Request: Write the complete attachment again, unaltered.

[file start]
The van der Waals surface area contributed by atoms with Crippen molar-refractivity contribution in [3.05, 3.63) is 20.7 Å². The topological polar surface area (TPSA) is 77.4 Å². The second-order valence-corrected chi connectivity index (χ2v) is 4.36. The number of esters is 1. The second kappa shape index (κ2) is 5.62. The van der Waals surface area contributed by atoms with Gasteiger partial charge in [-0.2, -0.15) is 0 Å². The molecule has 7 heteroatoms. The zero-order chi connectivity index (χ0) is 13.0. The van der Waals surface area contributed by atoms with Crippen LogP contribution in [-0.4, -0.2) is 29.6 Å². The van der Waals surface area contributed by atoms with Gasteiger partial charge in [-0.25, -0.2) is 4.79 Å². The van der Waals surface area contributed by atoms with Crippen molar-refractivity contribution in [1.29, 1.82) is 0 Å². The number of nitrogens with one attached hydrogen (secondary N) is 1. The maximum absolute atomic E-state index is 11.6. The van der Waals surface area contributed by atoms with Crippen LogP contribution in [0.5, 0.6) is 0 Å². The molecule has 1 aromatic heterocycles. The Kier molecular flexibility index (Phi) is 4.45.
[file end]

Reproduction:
The van der Waals surface area contributed by atoms with Crippen molar-refractivity contribution in [3.05, 3.63) is 20.7 Å². The topological polar surface area (TPSA) is 77.4 Å². The second-order valence-corrected chi connectivity index (χ2v) is 4.36. The number of esters is 1. The second kappa shape index (κ2) is 5.62. The van der Waals surface area contributed by atoms with Gasteiger partial charge in [-0.2, -0.15) is 0 Å². The molecule has 7 heteroatoms. The zero-order chi connectivity index (χ0) is 13.0. The van der Waals surface area contributed by atoms with Crippen LogP contribution in [-0.4, -0.2) is 29.6 Å². The van der Waals surface area contributed by atoms with Gasteiger partial charge in [-0.25, -0.2) is 4.79 Å². The van der Waals surface area contributed by atoms with Crippen molar-refractivity contribution in [1.29, 1.82) is 0 Å². The number of nitrogens with one attached hydrogen (secondary N) is 1. The maximum absolute atomic E-state index is 11.6. The van der Waals surface area contributed by atoms with Crippen LogP contribution in [0.5, 0.6) is 0 Å². The molecule has 1 aromatic heterocycles. The Kier molecular flexibility index (Phi) is 4.45.